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Proc Natl Acad Sci U S A. 2009 Mar 31;106(13):5008-13. doi: 10.1073/pnas.0807815106. Epub 2009 Mar 10.

Estimating the number of unseen variants in the human genome.

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  • 1Department of Biostatistics, Harvard School of Public Health, 655 Huntington Avenue, Boston, MA 02115, USA. iionita@hsph.harvard.edu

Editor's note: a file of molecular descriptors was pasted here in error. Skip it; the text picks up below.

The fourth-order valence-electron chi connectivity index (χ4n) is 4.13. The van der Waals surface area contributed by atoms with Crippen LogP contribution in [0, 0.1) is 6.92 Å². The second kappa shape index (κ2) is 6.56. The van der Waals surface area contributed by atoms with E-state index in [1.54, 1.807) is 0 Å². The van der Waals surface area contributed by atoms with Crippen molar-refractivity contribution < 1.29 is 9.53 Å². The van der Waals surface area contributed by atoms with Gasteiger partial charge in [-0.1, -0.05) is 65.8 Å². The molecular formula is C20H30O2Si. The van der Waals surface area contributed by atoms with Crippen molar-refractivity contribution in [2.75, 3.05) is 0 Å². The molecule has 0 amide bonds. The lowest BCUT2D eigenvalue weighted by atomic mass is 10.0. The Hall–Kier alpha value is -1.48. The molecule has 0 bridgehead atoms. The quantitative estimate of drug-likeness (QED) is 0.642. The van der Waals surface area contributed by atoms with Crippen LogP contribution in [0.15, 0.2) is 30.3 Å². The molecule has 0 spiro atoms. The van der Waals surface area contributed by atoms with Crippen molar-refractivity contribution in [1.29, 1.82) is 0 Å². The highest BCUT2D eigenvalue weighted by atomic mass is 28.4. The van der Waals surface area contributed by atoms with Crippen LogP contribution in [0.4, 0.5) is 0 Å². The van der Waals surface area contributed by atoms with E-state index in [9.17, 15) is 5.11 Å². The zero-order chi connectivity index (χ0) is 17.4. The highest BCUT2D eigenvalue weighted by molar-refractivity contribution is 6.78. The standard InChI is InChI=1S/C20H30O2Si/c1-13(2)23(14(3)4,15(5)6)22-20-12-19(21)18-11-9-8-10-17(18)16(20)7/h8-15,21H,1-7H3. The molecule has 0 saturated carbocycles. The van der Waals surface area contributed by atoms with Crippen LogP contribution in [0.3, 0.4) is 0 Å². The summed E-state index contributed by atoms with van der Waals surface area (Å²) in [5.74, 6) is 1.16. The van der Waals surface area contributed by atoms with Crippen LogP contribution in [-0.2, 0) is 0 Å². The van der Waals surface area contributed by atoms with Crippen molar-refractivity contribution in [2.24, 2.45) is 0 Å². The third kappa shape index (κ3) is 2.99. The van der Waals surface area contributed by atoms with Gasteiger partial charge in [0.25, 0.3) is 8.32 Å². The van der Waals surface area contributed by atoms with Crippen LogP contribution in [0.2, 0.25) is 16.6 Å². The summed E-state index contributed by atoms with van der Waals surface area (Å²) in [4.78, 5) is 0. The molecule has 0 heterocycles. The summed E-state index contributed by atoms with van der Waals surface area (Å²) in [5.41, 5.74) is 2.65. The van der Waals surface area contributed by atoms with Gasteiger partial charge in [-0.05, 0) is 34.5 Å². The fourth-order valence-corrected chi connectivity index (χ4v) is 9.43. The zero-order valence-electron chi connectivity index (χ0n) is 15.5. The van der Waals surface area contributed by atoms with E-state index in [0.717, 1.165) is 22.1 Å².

The different genetic variation discovery projects (The SNP Consortium, the International HapMap Project, the 1000 Genomes Project, etc.) aim to identify as much as possible of the underlying genetic variation in various human populations. The question we address in this article is how many new variants are yet to be found. This is an instance of the species problem in ecology, where the goal is to estimate the number of species in a closed population. We use a parametric beta-binomial model that allows us to calculate the expected number of new variants with a desired minimum frequency to be discovered in a new dataset of individuals of a specified size. The method can also be used to predict the number of individuals necessary to sequence in order to capture all (or a fraction of) the variation with a specified minimum frequency. We apply the method to three datasets: the ENCODE dataset, the SeattleSNPs dataset, and the National Institute of Environmental Health Sciences SNPs dataset. Consistent with previous descriptions, our results show that the African population is the most diverse in terms of the number of variants expected to exist, the Asian populations the least diverse, with the European population in-between. In addition, our results show a clear distinction between the Chinese and the Japanese populations, with the Japanese population being the less diverse. To find all common variants (frequency at least 1%) the number of individuals that need to be sequenced is small ( approximately 350) and does not differ much among the different populations; our data show that, subject to sequence accuracy, the 1000 Genomes Project is likely to find most of these common variants and a high proportion of the rarer ones (frequency between 0.1 and 1%). The data reveal a rule of diminishing returns: a small number of individuals ( approximately 150) is sufficient to identify 80% of variants with a frequency of at least 0.1%, while a much larger number (> 3,000 individuals) is necessary to find all of those variants. Finally, our results also show a much higher diversity in environmental response genes compared with the average genome, especially in African populations.

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